“You will work it out. Because you are intelligent enough. You are sensitive enough. You are man enough to work out a new system. … As long as the assumptions are the same, nothing will change. So, we must corner ourselves to make a new assumption.” –Giovanni
We understand the pressures Black men face. In many ways we are the recipient of that same vitriol with sexism as the root instead of fear. They are afraid of you and convince you that the closer you come to their patriarchal individualistic and capitalistic ideal the more of a man you will be… while simultaneously blocking you from that ideal. They think we lack the ability because we aren’t men first and then because we aren’t white. But they desire us so we don’t have to fight for our womanhood in quite the same way, at least not anymore.
But we will help you change that narrative… because you are men to us. Any woman that predicates Black manhood on financial ability is ignorant of history and our ancestral model. This model of female fragility that many Black women have attempted to adopt is synonymous with the white female ideal. This timid, soft, breakable, weak woman whose only strength is her beauty is a sexist trope that white women in the past and some in the present modeled. But that is not who we are. We aren’t mules, but we aren’t glass. As Sojourner said… “I could work as much and eat as much as a man… but ain’t I a woman?” We are capable of providing and helping to provide. We are a collective, you and me, not just two individuals trying to get over. That’s their way… not ours.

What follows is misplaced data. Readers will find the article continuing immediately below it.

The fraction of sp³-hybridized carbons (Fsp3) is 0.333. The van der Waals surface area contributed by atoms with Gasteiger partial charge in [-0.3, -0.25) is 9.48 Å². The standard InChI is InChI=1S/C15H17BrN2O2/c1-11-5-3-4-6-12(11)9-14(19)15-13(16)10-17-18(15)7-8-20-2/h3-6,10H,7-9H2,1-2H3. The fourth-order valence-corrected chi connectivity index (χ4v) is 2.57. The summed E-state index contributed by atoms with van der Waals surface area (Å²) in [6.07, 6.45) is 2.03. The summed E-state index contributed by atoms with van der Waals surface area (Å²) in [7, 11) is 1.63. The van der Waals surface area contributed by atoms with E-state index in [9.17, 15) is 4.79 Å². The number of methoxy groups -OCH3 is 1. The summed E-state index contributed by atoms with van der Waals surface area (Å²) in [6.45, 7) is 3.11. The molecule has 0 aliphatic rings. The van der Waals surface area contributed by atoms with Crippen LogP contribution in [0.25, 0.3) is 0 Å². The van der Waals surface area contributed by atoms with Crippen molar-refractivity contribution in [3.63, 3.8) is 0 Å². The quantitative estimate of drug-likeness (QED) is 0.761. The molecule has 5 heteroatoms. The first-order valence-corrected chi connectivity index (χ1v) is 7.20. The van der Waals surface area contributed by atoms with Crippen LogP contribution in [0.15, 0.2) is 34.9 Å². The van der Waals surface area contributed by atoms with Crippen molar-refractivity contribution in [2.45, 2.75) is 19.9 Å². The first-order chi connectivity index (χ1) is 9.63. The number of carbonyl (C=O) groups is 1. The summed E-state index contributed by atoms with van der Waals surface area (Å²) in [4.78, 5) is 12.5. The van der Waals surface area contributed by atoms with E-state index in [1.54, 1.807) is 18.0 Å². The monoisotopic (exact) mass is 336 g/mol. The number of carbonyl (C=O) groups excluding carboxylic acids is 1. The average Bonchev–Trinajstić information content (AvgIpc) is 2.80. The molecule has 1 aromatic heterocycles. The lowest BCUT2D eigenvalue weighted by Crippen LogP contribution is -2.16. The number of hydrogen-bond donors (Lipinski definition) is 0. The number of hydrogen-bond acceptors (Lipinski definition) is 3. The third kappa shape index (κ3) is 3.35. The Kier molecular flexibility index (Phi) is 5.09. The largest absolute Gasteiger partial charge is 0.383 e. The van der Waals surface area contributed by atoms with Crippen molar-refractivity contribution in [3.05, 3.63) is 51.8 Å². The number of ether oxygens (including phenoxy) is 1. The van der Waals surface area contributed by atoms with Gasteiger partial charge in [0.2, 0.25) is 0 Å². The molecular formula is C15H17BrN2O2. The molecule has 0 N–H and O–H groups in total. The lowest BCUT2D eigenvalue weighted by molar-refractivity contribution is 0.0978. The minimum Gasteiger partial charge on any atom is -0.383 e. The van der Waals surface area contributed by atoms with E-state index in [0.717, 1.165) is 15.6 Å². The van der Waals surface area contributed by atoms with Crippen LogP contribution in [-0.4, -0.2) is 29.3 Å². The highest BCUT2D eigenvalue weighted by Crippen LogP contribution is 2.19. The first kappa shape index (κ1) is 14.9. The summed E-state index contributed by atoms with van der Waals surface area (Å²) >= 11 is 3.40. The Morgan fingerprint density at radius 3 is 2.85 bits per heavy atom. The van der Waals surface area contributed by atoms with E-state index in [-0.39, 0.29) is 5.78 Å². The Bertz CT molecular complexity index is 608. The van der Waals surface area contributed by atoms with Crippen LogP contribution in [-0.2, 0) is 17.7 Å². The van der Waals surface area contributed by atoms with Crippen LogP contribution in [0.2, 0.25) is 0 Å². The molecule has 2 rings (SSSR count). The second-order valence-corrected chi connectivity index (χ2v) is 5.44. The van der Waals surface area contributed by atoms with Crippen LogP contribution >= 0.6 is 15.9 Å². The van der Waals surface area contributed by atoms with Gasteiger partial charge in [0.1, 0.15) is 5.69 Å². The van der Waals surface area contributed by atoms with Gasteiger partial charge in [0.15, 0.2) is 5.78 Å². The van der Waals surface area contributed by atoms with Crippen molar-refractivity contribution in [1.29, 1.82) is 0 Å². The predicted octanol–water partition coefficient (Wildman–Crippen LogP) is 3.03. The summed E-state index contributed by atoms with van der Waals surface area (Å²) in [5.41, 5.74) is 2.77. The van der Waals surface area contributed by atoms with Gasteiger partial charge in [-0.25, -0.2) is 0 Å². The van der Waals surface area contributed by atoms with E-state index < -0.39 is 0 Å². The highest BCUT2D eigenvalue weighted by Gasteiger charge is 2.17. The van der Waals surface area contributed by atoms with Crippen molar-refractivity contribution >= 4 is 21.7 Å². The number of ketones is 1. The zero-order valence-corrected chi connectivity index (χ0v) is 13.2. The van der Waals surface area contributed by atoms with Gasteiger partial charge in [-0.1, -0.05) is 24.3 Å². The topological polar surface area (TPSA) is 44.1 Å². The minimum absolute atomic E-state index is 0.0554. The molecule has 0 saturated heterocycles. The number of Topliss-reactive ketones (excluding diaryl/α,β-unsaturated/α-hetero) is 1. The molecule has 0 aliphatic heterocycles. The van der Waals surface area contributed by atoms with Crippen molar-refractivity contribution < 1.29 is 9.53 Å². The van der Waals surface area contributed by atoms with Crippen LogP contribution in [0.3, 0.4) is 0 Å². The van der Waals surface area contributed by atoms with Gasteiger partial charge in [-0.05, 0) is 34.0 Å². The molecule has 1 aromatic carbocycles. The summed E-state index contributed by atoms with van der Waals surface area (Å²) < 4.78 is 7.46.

Love is a tremendous responsibility. It is especially true when you have to prove your worth, are told you have to work harder than everyone else to get scraps, and risk your dreams, health, body, time, patience, and goodness to get to these unreachable and unnecessary ideals. But we have to change the narrative together.
“If a man comes home, and he’s in a situation he cannot control, it’s got to come out somewhere. They got you by the neck and by the balls, and it has to come out. It comes out with the person you are closest to.” -Baldwin
“You grin at him all day long. You come home and I catch hell. Because I love you, I get least of you. I get the very minimum. ” -Giovanni
A man is not void of value because he doesn’t have or because he does have according to the American ideal… he’s valuable because he has and gives of himself. He’s valuable because he gives himself to those that love him, and saves the best parts of himself for them. He can do it, it just takes a change of mindset. That’s the narrative we should push. We have everything we need to excel, and we can do so in this landscape, with these rules, with our own ideals, traditions, and ancestry intact. We first have to love ourselves enough to believe that, then be present and open enough with each other to share ourselves and create a collective partnership. From that, there is nothing we cannot create.
We all we got! Love responsibly!